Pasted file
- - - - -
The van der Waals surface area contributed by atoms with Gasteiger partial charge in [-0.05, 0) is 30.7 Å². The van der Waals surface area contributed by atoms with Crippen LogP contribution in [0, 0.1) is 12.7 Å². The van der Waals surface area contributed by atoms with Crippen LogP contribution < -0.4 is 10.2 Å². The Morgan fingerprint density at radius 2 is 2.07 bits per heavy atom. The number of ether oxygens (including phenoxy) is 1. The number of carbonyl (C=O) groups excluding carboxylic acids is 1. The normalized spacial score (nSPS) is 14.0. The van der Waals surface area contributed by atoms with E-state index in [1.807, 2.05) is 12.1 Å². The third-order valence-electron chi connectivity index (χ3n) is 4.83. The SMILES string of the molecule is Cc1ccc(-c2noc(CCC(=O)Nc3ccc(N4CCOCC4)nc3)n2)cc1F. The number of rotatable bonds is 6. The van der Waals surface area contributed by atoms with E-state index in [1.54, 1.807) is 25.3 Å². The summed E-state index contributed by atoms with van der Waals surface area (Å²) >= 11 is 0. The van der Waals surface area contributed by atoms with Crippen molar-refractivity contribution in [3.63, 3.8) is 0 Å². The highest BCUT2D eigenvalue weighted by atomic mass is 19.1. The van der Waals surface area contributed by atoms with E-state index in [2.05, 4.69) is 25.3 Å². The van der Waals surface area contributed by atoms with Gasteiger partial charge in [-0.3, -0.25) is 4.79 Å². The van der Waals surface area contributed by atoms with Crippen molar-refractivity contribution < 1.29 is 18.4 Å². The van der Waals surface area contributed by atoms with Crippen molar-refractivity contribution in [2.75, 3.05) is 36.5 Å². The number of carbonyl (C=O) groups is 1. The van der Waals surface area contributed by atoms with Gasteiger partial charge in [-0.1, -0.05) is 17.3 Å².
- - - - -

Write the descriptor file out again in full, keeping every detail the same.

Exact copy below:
The van der Waals surface area contributed by atoms with Gasteiger partial charge in [-0.05, 0) is 30.7 Å². The van der Waals surface area contributed by atoms with Crippen LogP contribution in [0, 0.1) is 12.7 Å². The van der Waals surface area contributed by atoms with Crippen LogP contribution < -0.4 is 10.2 Å². The Morgan fingerprint density at radius 2 is 2.07 bits per heavy atom. The number of ether oxygens (including phenoxy) is 1. The number of carbonyl (C=O) groups excluding carboxylic acids is 1. The normalized spacial score (nSPS) is 14.0. The van der Waals surface area contributed by atoms with E-state index in [1.807, 2.05) is 12.1 Å². The third-order valence-electron chi connectivity index (χ3n) is 4.83. The SMILES string of the molecule is Cc1ccc(-c2noc(CCC(=O)Nc3ccc(N4CCOCC4)nc3)n2)cc1F. The number of rotatable bonds is 6. The van der Waals surface area contributed by atoms with E-state index in [1.54, 1.807) is 25.3 Å². The summed E-state index contributed by atoms with van der Waals surface area (Å²) >= 11 is 0. The van der Waals surface area contributed by atoms with Crippen molar-refractivity contribution in [3.63, 3.8) is 0 Å². The highest BCUT2D eigenvalue weighted by atomic mass is 19.1. The van der Waals surface area contributed by atoms with E-state index in [2.05, 4.69) is 25.3 Å². The van der Waals surface area contributed by atoms with Gasteiger partial charge in [-0.3, -0.25) is 4.79 Å². The van der Waals surface area contributed by atoms with Crippen molar-refractivity contribution < 1.29 is 18.4 Å². The van der Waals surface area contributed by atoms with Crippen molar-refractivity contribution in [2.75, 3.05) is 36.5 Å². The number of carbonyl (C=O) groups is 1. The van der Waals surface area contributed by atoms with Gasteiger partial charge in [-0.1, -0.05) is 17.3 Å².